The following Interview was conducted during my virtual book tour and this appears over at:
Hello, Rebecca. Thank you for stopping by. I have read The Grip of God and Solomon’s Bride. They were amazing books.
Thanks for inviting me. I’m so glad you liked both books.
What kind of schooling did you receive and how long did it take to learn this extensive history and become a senior teacher in Shambhala? I must say I’m impressed.
I received an honors BA in Russian and Chinese history from the University of California, Santa Cruz. I never went for further degrees because I was tired of not getting to read whatever I wanted to read, mostly historical fiction!
Researching and writing the three novels took about 17 years once I got going. I wrote the first few pages of what I thought would be one novel when still at university, but then I set it aside for years, promising to return to it someday.
Becoming a senior teacher in Shambhala came about because I wanted to pay forward the kindness of my teachers. After so many years of teaching Shambhala Buddhist meditation, I guess I finally got good at it and was appointed a Shastri, a senior teacher and mentor for other teachers. I had to retire from that role after three years in order to get these novels published. But certain core values crept into them from my Buddhist background, not only about meditation but about empathy and broad perspective.
What made you want to write about the Mongols? They were such a brutal clan. Were any of the Mongols in the story a part of history? And if they were, were all their conquests in the book in history?
I can’t imagine why I thought writing about Mongols was a good idea! I had no idea they were so brutal until I started seriously researching them, but my favorite period in my studies at university was Kyivan Rus’, which fell to the Mongols. And once I got into the heart of the writing, things began to take shape. By the final novel, Consolamentum, out soon, it becomes apparent how the entire story hangs together and why the Mongols’ brutality is integral to it.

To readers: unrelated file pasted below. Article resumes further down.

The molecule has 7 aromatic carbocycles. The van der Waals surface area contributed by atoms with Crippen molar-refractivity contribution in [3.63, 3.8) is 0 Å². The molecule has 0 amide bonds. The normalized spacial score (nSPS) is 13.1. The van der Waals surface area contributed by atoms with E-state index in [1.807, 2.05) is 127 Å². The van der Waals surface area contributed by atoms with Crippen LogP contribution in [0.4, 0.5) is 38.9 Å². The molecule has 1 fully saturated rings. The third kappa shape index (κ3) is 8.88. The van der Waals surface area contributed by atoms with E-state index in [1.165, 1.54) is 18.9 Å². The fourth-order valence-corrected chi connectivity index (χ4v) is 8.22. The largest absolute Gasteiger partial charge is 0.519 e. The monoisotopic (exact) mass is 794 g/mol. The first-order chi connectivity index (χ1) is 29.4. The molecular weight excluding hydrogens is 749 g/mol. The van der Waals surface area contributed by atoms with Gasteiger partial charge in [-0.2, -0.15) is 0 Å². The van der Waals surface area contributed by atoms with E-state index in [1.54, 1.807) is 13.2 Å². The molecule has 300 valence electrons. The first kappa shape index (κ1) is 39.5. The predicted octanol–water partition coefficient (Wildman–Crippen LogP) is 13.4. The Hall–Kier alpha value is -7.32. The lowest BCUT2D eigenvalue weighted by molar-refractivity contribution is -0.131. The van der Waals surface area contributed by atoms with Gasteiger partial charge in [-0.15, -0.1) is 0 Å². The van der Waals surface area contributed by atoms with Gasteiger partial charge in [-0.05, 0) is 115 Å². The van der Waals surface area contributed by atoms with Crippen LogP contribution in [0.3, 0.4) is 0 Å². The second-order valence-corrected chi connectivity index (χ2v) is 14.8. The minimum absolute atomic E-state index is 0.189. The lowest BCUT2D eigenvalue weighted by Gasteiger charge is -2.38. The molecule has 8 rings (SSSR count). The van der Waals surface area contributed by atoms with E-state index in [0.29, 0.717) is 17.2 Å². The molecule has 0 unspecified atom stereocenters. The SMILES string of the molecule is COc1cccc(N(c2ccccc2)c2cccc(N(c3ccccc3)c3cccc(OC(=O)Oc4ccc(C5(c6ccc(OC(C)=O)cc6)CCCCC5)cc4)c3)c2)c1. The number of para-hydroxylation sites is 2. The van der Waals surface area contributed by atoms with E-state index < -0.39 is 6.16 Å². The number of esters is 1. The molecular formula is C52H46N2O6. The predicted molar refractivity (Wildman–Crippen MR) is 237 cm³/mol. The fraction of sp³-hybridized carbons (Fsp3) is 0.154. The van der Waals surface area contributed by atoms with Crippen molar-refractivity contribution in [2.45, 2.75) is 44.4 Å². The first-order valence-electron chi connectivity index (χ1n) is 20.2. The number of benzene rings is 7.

All the major Mongol leaders were real historical figures, and many details about them are on record: like the color of Berke Khan’s boots! And the big quarrel between Batu and Kuyuk is what they actually said to each other. The surprise true historical figure is Argamon, though I invented his life and his family.
All the battles and conquests really happened as I described them. Or as close as my imagination could take me to how it would have been.
Sofia…what a beautiful soul. Is she written from history?
While Sofia is fictional, and also a rarity among noblewomen of her time, I tried to create a realistic picture of a young, sheltered princess embedded in that time and place, but who is also a typical teenager. She is both a dreamer/idealist and also quite sure of her moral high ground, which is a common phase in growing up. And when she grows older and loses some of her connection to the earth she loves so much: that’s something I’ve observed.